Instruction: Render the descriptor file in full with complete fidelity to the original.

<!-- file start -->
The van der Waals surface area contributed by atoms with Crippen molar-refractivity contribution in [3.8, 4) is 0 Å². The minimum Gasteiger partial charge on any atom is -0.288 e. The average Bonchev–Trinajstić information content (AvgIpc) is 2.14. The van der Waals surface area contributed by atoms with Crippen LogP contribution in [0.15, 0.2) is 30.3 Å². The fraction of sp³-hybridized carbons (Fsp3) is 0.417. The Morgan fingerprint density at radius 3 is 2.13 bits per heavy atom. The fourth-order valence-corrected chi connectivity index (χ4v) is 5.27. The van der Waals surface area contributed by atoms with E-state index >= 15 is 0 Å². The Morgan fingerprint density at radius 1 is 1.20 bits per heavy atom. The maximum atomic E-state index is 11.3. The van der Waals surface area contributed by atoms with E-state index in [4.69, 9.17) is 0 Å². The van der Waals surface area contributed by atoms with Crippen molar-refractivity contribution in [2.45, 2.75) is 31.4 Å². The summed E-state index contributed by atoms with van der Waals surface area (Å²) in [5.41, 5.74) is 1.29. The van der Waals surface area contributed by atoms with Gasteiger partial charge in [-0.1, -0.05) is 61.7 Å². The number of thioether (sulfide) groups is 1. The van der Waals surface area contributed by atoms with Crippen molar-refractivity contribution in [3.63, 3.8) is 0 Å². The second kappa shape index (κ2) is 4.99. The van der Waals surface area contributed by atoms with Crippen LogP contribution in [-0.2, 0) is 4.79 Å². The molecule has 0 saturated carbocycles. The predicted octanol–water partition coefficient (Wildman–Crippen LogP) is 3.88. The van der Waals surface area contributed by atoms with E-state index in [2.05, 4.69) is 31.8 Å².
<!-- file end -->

The van der Waals surface area contributed by atoms with Crippen molar-refractivity contribution in [3.8, 4) is 0 Å². The minimum Gasteiger partial charge on any atom is -0.288 e. The average Bonchev–Trinajstić information content (AvgIpc) is 2.14. The van der Waals surface area contributed by atoms with Crippen LogP contribution in [0.15, 0.2) is 30.3 Å². The fraction of sp³-hybridized carbons (Fsp3) is 0.417. The Morgan fingerprint density at radius 3 is 2.13 bits per heavy atom. The fourth-order valence-corrected chi connectivity index (χ4v) is 5.27. The van der Waals surface area contributed by atoms with E-state index >= 15 is 0 Å². The Morgan fingerprint density at radius 1 is 1.20 bits per heavy atom. The maximum atomic E-state index is 11.3. The van der Waals surface area contributed by atoms with E-state index in [4.69, 9.17) is 0 Å². The van der Waals surface area contributed by atoms with Crippen molar-refractivity contribution in [2.45, 2.75) is 31.4 Å². The summed E-state index contributed by atoms with van der Waals surface area (Å²) in [5.41, 5.74) is 1.29. The van der Waals surface area contributed by atoms with Gasteiger partial charge in [-0.1, -0.05) is 61.7 Å². The number of thioether (sulfide) groups is 1. The van der Waals surface area contributed by atoms with Crippen molar-refractivity contribution in [3.63, 3.8) is 0 Å². The second kappa shape index (κ2) is 4.99. The van der Waals surface area contributed by atoms with Crippen LogP contribution in [-0.2, 0) is 4.79 Å². The molecule has 0 saturated carbocycles. The predicted octanol–water partition coefficient (Wildman–Crippen LogP) is 3.88. The van der Waals surface area contributed by atoms with E-state index in [2.05, 4.69) is 31.8 Å².